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Another Way of Looking at Confirmation Bias
Let me start off with a short story.
Paul and I discuss a series of podcasts where we look at and try to predict the future. Our overarching question is, what will the world look like in 10, 20, and 30 plus years in terms of decentralization, finance, the economy, genetics, nanotech, and transhumanism?
That has me researching cryptocurrencies. And what I'm finding is some powerful voices on both sides of the crypto debate.
On one side are those who believe that Bitcoin et al. is the future of money and indeed the future of the world. And on the other side are those who think that cryptos are nothing more than a pyramid scheme built on fool's gold.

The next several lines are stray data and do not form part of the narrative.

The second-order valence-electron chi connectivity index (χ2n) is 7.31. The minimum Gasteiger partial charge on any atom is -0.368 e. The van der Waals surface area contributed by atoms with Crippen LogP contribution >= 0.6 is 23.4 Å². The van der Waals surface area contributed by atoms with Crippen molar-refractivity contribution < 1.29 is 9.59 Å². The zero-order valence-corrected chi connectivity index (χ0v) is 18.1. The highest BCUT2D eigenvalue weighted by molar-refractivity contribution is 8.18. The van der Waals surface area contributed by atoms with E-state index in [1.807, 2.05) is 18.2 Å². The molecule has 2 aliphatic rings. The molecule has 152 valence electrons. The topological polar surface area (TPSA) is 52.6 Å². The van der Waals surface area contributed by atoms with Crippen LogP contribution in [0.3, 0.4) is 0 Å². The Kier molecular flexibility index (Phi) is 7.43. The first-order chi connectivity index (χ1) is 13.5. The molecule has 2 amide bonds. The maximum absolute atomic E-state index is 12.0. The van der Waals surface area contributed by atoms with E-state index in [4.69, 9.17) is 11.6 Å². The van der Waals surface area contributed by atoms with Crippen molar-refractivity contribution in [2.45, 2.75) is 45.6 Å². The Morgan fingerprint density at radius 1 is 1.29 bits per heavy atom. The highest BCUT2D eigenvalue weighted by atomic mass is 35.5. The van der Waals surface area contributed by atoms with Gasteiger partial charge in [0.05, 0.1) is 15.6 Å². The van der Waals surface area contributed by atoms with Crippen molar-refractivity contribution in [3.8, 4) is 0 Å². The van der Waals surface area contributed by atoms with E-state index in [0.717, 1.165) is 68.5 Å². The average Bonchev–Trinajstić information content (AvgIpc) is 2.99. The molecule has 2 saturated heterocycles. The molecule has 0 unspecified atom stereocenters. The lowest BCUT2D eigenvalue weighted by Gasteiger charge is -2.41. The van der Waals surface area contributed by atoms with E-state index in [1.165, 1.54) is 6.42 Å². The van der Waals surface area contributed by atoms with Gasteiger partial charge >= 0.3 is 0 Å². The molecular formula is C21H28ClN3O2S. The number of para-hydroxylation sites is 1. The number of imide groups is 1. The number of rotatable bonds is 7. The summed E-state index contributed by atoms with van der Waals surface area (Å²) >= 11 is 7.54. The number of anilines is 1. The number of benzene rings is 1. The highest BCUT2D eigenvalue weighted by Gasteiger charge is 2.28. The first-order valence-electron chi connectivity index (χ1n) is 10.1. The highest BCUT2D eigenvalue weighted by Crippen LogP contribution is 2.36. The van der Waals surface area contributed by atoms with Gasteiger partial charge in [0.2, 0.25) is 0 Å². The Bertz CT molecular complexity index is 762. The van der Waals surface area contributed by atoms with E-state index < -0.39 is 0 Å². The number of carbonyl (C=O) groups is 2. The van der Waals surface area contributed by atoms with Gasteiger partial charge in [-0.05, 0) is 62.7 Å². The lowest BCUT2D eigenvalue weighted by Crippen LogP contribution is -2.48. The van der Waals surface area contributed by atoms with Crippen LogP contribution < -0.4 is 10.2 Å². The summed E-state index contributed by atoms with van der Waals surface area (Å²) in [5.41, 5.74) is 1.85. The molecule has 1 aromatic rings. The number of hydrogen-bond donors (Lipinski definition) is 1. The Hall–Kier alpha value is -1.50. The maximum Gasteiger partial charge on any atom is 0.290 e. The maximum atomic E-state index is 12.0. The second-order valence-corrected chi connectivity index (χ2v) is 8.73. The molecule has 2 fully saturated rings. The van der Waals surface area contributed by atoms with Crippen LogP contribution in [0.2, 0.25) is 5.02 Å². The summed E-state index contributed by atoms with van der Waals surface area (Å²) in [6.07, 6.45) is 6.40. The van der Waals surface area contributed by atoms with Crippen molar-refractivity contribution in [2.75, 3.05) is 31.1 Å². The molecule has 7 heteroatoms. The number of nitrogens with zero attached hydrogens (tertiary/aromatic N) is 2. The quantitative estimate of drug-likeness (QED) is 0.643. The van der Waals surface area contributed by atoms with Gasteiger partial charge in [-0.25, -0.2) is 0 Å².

Brilliant people make compelling arguments on both sides of the debate.
That got me thinking more about confirmation bias.
It can be maddening trying to make a decision with the massive amount of information bombarding us.
So many people on both sides are convinced they're correct, and anyone who disagrees with them is stupid.
It's difficult to reconcile. After all, there's one objective truth, isn't there?
But remember this the next time you find yourself beating your head against your desk.
Humans aren't wired to know the objective truth. We're instead wired to interpret the world to think we know the unvarnished truth.
That's confirmation bias.